Sofia: A Bulgarian man has been detained in Germany and charged with the rape and murder of television journalist Viktoria Marinova, Bulgarian officials said on Wednesday.
The suspect, who was identified as 21-year-old Severin Krasimirov, was arrested on Tuesday at the request of Bulgaria, Interior Minister Mladen Marinov told reporters at a briefing attended by Chief Prosecutor Sotir Tsatsarov and Prime Minister Boyko Borissov.
Bulgarian authorities were expecting Germany to transfer him to their territory, Marinov said.
The body of the 30-year-old Bulgarian journalist, who police said had been raped, beaten and suffocated, was found on Saturday.
Viktoria Marinova had recently reported on alleged fraud involving European Union funds. On her last TV show, on Sept. 30, Marinova introduced two journalists who were investigating suspected corruption involving EU funds and said her own show, “detector”, on local television station NTV, would carry out similar investigations.
Her death has angered many in Bulgaria, where people are frustrated with corruption and an inefficient judiciary that has been criticised by the European Commission.
Chief prosecutor Tsatsarov told the news conference that he could not say at this stage if the murder was linked to Marinova’s work as a journalist. The collected evidence so far pointed to a spontaneous attack and sexual assault, he said.
“We have collected a lot of evidence which for the time being suggests that the person is guilty. He has been charged in absence for two crimes – rape and premeditated murder with extreme cruelty,” Tsatsarov said. “We cannot state at this point that her murder is linked to her professional activity. We are continuing to work on all possible options.”
Global threat to journalists safety
The Marinova’s murder is the second attack on a journalist in the past one month itself. Last week, prominent Saudi journalist and Washington Post columnist Jamal Khashoggi was reported missing after entering Saudi Arabia’s consulate in Istanbul and is presumed to have been killed, according to two Turkish sources.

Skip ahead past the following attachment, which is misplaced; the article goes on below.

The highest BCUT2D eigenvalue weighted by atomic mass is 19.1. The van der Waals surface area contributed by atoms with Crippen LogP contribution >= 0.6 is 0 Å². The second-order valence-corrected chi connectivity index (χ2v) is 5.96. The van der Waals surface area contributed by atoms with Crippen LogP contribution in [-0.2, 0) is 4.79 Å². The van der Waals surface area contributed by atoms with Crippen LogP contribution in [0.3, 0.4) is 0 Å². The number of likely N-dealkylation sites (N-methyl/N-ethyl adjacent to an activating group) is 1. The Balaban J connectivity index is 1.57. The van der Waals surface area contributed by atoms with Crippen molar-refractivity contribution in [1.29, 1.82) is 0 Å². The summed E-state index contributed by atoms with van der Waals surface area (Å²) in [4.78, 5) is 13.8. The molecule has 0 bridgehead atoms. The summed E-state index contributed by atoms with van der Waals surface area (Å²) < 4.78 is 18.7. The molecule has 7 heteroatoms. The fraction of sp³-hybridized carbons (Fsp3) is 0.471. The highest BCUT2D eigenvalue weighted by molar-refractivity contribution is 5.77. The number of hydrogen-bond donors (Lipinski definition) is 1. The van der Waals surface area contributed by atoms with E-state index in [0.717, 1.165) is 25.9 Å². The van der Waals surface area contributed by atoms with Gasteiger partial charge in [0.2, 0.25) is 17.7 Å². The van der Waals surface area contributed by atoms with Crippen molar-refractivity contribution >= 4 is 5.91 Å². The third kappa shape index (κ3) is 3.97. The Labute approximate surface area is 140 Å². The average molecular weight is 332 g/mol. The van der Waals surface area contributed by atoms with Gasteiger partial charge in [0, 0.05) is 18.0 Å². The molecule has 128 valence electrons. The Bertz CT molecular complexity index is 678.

Her murder is also the third in a European Union country within a year. Last October, Daphne Caruana Galizia, one of Malta’s best-known investigative journalists, was killed when a powerful bomb blew up her car. Earlier, in February 2018, Slovak journalist Jan Kuciak and his fiancée were shot dead as Kuciak was investigating fraud involving businessmen with Slovak political ties, and suspected mafia links of Italians with businesses in Slovakia. In August 2017, Swedish freelance journalist Kim Wall was reported missing and found murdered in October when she was researching a story on Danish inventor Peter Madsen.
Amidst the global rise of right-wing populism, the clampdown on journalists and press freedom is increasingly worrying. Reporters Without Borders (RSF) has estimated that around 57 journalists were killed in 2018 alone, while an additional 155 journalists are currently imprisoned around the world. The RSF World Press Freedom Index also states that there is a “growing animosity towards journalists. Hostility towards the media, openly encouraged by political leaders, and the efforts of authoritarian regimes to export their vision of journalism pose a threat to democracies”.
Last month, a court in Myanmar found two Reuters journalists guilty of breaching a law on state secrets and jailed them for seven years, a decision which was defended by Myanmar leader Aung San Suu Kyi. Neighbouring Bangladesh has also arrested several journalists and activists, including Shahidul Alam, a prominent social activist and photographer, who was charged under a controversial section 57 of the Information and Communication Technology law that carries a maximum prison sentence of 14 years. Bangladesh has also enacted the draconian Digital Security Act in another bid to stifle free speech and press freedom by the Sheikh Hasina led government.
US President Donald Trump is also spearheading the denigration of media outlets, accusing the US press of being an “enemy of the American people.” His repeated attacks on the media’s credibility and legitimacy have wide-ranging and dangerous implications for the safety of journalists and press freedom. In August, the UN expert on free expression condemned the president’s dangerous rhetoric and said it was eroding public trust in the media and could spark violence against journalists. Donald Trump has further empowered a global war of attrition against activists and journalists, which is setting an alarming trend for press freedom in the world.
(With inputs from Reuters)